Thank you for joining us for The Higher Practice Podcast. I’m Dr. Will Van Derveer with Keith Kurlander. And this is the podcast where we explore what it takes to achieve optimal mental health. And speaking of optimal mental health, one important area, of course, is our psychology. And today we are joined by Dr. Steven C. Hayes, who is a name that probably almost all of you have already heard. Dr. Hayes is the founder and originator of Acceptance and Commitment Therapy or Act, which is a popular evidence based form of psychotherapy that uses mindfulness, acceptance and values-based methods. This is a highly efficient way to get people well. I’m a huge fan of ACT. Dr. Hayes has a massive output of productivity in the world of advancing the field of psychotherapy. He’s written 44 books, nearly 600 scientific articles, he’s one of the most highly cited scholars in any area of study living or dead, according to Google Scholar. He is a very impactful person who is incredibly sharp and wide ranging in his way of thinking about human well being. So it’s a huge honor and pleasure to welcome Dr. Steven C. Hayes to our program. Well, Dr. Steven C. Hayes, welcome to the show.
Dr. Steven C. Hayes 01:56
I’m glad to be here with you both, it’s awesome.
Dr. Will Van Derveer 01:59
Wonderful to have you. I have followed your work for years. And it’s a real privilege to get to meet you and have this conversation today.
Dr. Steven C. Hayes 02:05
Super. It’s nice to meet you. Through that, people you serve so thank you for the opportunity.
Dr. Will Van Derveer 02:12
So for those in our audience who are less familiar with your work, you are the founder of Acceptance and Commitment Therapy, a popular and effective therapy. Can you tell our audience the basic premises for those who are listening who are unfamiliar?
Dr. Steven C. Hayes 02:27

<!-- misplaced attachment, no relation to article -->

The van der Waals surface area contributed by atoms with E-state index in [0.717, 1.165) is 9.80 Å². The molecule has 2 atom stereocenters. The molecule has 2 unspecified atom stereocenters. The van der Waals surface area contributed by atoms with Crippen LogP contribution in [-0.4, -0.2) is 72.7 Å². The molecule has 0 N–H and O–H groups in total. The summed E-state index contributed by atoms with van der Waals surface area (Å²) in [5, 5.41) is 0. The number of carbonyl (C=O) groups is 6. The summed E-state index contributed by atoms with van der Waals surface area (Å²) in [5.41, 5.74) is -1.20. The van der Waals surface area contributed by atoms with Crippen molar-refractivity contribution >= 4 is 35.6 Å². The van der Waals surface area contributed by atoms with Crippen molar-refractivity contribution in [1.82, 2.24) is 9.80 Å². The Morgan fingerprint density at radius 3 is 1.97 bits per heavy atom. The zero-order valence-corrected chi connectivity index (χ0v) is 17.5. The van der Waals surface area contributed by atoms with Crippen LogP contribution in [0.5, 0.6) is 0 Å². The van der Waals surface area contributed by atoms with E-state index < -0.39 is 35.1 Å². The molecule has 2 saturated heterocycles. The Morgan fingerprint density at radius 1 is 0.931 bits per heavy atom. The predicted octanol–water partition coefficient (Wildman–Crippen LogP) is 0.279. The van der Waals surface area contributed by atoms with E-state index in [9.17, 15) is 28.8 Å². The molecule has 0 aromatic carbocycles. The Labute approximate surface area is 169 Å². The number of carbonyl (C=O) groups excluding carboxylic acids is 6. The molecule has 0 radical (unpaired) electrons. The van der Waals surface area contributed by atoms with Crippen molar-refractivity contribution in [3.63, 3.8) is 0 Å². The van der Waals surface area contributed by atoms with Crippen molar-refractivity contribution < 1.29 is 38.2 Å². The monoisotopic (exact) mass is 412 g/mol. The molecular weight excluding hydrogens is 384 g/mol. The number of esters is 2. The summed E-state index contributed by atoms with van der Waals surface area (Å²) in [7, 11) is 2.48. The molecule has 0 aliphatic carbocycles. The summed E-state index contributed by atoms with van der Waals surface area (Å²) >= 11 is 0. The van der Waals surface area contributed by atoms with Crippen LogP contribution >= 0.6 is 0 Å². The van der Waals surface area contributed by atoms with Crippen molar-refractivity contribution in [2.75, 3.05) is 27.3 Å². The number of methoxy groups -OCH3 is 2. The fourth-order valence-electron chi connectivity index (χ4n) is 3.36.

Sure, well, ACT has been on a 40 year journey. It’s a combination at the level of what people do under that label typically of acceptance and mindfulness processes and commitment behavior change processes, but it has a specific goal, which is to change the degree of the person’s psychological flexibility. And that is a little different, because while in the modern times, there’s a lot of different kinds of acceptance and mindfulness things out there. It’s other than just our lives, it’s in our cultures, it’s in our practices and so forth. Back when I was starting, it wasn’t quite like that. And so ACT has been on a developmental journey goes back to 1981, coming out of some of my own struggles. And we took, say we mean in my lab and increasing a large group, a larger group of folks now 10,000 people in the name society, about four or 5000 studies, 450 randomized trials, it’s huge. But back in the day, it was me and my five graduate students. And what we decided we needed to do is figure out why it’s so hard to be human. And so underneath it is this model of psychological flexibility, which is essentially what happens if you try and hack the human mind with a kind of evidence based process focus, where you want not just a theory, but you want processes that really work. In other words, you can see them, you can measure them, you can target and you can change them when you do things that are predictable. And so we kind of were invisible for almost 20 years, from the earliest days in the earliest randomised trials to the first book almost 20 years later. And it wasn’t because we weren’t working hard enough and figuring out what those processes were, and I can summarize those and just the semi long paragraph and see if I can shorten it. It’s basically if you can learn how to be more emotionally and cognitively open and flexible. And bring this more witnessing pure awareness, sense of self into the present moment, and allocate your attention in a flexible and voluntary way that allows you to focus on what’s really important to you, what are the features of your own life moments that you want to manifest to bring into the world and then build habits around that if you do that. Life opens up and everything that we push in these syndromal categories is more less likely to happen, less likely to be severe or chronic, less likely to build multiple problems and beyond that, all the behavior, health kinds of things, diet, exercise, sleep, etc. And beyond that all the social justice kinds of things, but everything from diet and exercise and all that to running your clinic or having a relationship that works or winning a gold medal to the Olympics, I mean, I know that sounds weird, but it’s just true. There’s actual randomized trials or controlled studies, that’s everywhere, showing that we just do a better job of being human. And living a life in a way that fits what you really want out of life. I don’t like thinking of that as sort of an overall, there’s a lot of methods out there that move psychological flexibility, including pretty traditional CBT, and other things like that. And certainly, more systems or Gestalt or psychoanalytic, I mean, we’ve been doing this work for a long time, or wisdom traditions. But I want to bring Western science to it, I want to really kind of hack it and figure out what it is that you can target, chamber and benefit from it. That allows you to not be quiet so be a good person to also use.